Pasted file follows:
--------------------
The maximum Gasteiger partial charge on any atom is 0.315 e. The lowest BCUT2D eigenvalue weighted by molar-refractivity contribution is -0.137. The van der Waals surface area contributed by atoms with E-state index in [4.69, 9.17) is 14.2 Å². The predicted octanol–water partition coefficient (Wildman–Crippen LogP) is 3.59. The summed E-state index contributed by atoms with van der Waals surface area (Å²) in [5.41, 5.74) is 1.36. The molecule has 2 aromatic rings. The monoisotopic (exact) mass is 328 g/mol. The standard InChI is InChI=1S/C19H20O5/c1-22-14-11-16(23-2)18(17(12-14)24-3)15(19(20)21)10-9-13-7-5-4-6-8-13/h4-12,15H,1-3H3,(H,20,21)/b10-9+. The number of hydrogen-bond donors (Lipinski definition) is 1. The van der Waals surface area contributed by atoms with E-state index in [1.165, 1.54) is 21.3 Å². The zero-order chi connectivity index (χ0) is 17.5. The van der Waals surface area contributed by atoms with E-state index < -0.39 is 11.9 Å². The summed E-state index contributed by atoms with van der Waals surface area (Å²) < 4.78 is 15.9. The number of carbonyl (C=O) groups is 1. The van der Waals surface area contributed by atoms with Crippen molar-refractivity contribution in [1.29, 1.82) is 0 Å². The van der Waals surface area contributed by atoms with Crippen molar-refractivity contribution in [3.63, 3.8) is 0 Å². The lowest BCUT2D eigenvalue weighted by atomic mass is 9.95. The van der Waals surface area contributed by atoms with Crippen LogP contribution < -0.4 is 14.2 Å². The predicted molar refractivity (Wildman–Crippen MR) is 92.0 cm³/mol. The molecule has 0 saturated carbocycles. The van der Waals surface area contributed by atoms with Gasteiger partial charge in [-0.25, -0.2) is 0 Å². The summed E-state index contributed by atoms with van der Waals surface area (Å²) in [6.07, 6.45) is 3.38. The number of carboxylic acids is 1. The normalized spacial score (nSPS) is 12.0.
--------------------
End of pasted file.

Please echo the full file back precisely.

The maximum Gasteiger partial charge on any atom is 0.315 e. The lowest BCUT2D eigenvalue weighted by molar-refractivity contribution is -0.137. The van der Waals surface area contributed by atoms with E-state index in [4.69, 9.17) is 14.2 Å². The predicted octanol–water partition coefficient (Wildman–Crippen LogP) is 3.59. The summed E-state index contributed by atoms with van der Waals surface area (Å²) in [5.41, 5.74) is 1.36. The molecule has 2 aromatic rings. The monoisotopic (exact) mass is 328 g/mol. The standard InChI is InChI=1S/C19H20O5/c1-22-14-11-16(23-2)18(17(12-14)24-3)15(19(20)21)10-9-13-7-5-4-6-8-13/h4-12,15H,1-3H3,(H,20,21)/b10-9+. The number of hydrogen-bond donors (Lipinski definition) is 1. The van der Waals surface area contributed by atoms with E-state index in [1.165, 1.54) is 21.3 Å². The zero-order chi connectivity index (χ0) is 17.5. The van der Waals surface area contributed by atoms with E-state index < -0.39 is 11.9 Å². The summed E-state index contributed by atoms with van der Waals surface area (Å²) < 4.78 is 15.9. The number of carbonyl (C=O) groups is 1. The van der Waals surface area contributed by atoms with Crippen molar-refractivity contribution in [1.29, 1.82) is 0 Å². The van der Waals surface area contributed by atoms with Crippen molar-refractivity contribution in [3.63, 3.8) is 0 Å². The lowest BCUT2D eigenvalue weighted by atomic mass is 9.95. The van der Waals surface area contributed by atoms with Crippen LogP contribution < -0.4 is 14.2 Å². The predicted molar refractivity (Wildman–Crippen MR) is 92.0 cm³/mol. The molecule has 0 saturated carbocycles. The van der Waals surface area contributed by atoms with Gasteiger partial charge in [-0.25, -0.2) is 0 Å². The summed E-state index contributed by atoms with van der Waals surface area (Å²) in [6.07, 6.45) is 3.38. The number of carboxylic acids is 1. The normalized spacial score (nSPS) is 12.0.